In 1973, there was a perceived crisis: a shortage of crude oil. We were told to conserve fuel, to drive less, and to share rides. In the Netherlands, where we were living at the time, we were given gasoline coupons, which enabled us to buy a certain number of litres of gasoline each week. There were also "carless Sundays", when only the police, ambulances, and fire trucks were allowed to use the roads. It was wonderful! There were no cars anywhere, the roads were clear of traffic, people were roller skating, and kids were playing games on the highways.
From the place where we lived, it was about eleven kilometres to the American Protestant Church which we attended in the Hague, and on Sunday mornings, we all went on our bikes, the five of us. There were a lot of people in church on those Sundays, more than usual. Those who attended on occasion had no place to go and nothing else to do. One Sunday, our young daughter, who was nine at the time, after having biked some distance, started to complain, but I told her — in retrospect, not very compassionately — to quit complaining and to keep on pedalling. After the service, the minister asked me how we made out getting to church, and I mentioned my statement to our girl.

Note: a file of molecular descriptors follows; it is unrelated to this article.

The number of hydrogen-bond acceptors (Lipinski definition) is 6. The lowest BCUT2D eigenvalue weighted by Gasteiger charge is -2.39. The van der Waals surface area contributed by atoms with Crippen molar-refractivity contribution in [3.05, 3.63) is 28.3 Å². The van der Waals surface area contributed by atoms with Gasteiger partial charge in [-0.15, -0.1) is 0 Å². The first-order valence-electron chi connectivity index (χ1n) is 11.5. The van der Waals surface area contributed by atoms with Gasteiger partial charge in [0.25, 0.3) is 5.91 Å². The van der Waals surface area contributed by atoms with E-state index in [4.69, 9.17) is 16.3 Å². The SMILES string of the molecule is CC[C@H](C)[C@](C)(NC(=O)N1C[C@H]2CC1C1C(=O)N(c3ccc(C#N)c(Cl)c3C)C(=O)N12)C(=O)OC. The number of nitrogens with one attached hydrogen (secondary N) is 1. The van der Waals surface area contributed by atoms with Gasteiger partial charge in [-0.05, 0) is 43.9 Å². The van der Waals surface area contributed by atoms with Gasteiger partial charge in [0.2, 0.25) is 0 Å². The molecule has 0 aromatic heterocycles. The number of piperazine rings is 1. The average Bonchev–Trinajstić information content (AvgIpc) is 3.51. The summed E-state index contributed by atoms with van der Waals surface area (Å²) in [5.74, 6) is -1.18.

Our church was struggling at that time, not from a lack of attendance — a lot of expatriates needed the fellowship of kindred people — but after they got settled, they would go sightseeing and have other things to do on a Sunday. Consequently, there was a lack of funds. There was also the problem that there were many people from different countries and different denominations who were used to different styles of worship. It was really hard to satisfy them all, and it was a problem for the minister and for us elders as well. We discussed it at length.
Obviously, the minister thought about what I had said, because the following Sunday his sermon title was, "Keep on pedalling". He recapped the situation that we found ourselves in, and he applied some appropriate Scripture passages.
At the present time, there are a lot of our churches struggling. Most of us can relate to it on a weekly basis. Many articles are written about it, and many prayers are offered to the Lord, sincerely hoping that a change will come about. Ministers, elders, and members alike are concerned about it. Personally, I seem to dwell on this problem quite often, and while I was thinking about it, a Scripture passage came to mind:
Psalm 118:24 – This is the day the Lord has made; we will rejoice and be glad in it. (NKJV)
Let us all rejoice in our church and in our faith in Christ as Saviour and Lord, and let us keep on pedalling, one day at a time!
Prayer: Our Father in heaven, there are indeed times when we are really concerned about the problems which face the Christian church in so many places. We ask for Your blessing upon our efforts, in Jesus' name. Amen.
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